Barney Briggs stood well over six feet tall. His head topped with a tawny shock of hair and garnished with green crinkled eyes that could sell anything to anyone even if you didn't need it. He grew up on Bryant avenue in Minneapolis surrounded by concrete and houses built too close together but thrived in the neighborhood.

He was a well-fed teenager when the Empire of Japan decided to interupt shiploads of American sailors eating breakfast to cause another river of bloodletting in the world. Barney was shipped off to the Panama canal zone to ride out the business far away from anywhere bullets or bombs would cause harm.

Times were thick with hope when the heros returned and Barney went to the fresh lake fantasy of northern Minnesota. Barney was bopping along to a big band beat, at the well-known but rarely patroled Bar Harbor Supper club. The Mafioso that were on the lam loved the place.

A pretty young woman named Virginia caught his eye one night and later that year said "Yes" when Barney asked for her hand.

Life for Barney and Virginia went along in the same track as most post war families had, when Barney made plans to move to his beloved family to the north-lake country. In 1969 Nisswa spoke quaint volumes to Barney. That was the place. A cabin was built on the lake, his kids were enrolled in school, indoor plumbing, electricity, jobs secured.

Well into his new, settled life, Barney had begun to feel a void. Boats were needed in that part of the state if a man was to impress the neighbors or the kids. No one was told that night when He went to the auction. Century boats! They were on the block! Lord Almighty! A Resorter! A 1963!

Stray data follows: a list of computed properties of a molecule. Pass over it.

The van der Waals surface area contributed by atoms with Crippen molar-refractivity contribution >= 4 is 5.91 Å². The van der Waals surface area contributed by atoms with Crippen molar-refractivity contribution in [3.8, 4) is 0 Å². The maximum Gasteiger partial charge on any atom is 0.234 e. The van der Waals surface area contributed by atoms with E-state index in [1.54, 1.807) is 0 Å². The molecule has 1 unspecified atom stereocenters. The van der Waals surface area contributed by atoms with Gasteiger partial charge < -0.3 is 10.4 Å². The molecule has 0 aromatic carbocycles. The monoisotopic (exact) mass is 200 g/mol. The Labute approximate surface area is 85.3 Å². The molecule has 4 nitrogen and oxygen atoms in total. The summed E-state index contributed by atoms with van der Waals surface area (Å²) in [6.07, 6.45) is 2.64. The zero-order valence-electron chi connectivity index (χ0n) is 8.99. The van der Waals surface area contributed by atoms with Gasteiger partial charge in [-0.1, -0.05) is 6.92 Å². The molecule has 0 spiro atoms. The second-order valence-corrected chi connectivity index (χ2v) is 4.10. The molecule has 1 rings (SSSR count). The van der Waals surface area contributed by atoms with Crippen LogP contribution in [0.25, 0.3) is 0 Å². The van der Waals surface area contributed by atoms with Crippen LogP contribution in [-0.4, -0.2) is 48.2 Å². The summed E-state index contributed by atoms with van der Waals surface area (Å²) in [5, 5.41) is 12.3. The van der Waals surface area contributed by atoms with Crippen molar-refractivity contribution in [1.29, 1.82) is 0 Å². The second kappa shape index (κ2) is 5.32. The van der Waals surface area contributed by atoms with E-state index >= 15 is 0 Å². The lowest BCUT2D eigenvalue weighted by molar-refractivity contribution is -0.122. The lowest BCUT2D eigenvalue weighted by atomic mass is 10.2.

At auctions, a person needs to understand the rapid fire prattle or keep his hands down. Barney, having been fueled by a covey of manhattans raised his hand at 1500. "Going once, twice sold!"

Virginia was not pleased when Barney's prize was brought home. She asked how many times he had bid and what had happened to his common sense. Barney just filled it with gas and backed it into the lake to the delight of his kids and the suprise of his neighbors. His move to the lake country was complete. The kids and Virginia jumped in and the fun began.

The fun lasted for years. Late in life, Barney tried to sell the old resorter to his daughter who harbored more sense than Barney had at the auction. Later, Barney found his long lost common sense and gave it to her. It occupied garage space for 14 years.

Barney and Virginia had sent some solid genes in to their gene pool. Their daughter, again using the common sense and good judgement her father had suppressed so long ago, brought it to Sunrise River Boatworks where able hands will fix and polish the Century better than it was in 1963. It will be named Barney’s Bid, and will find its way back home to Gull Lake.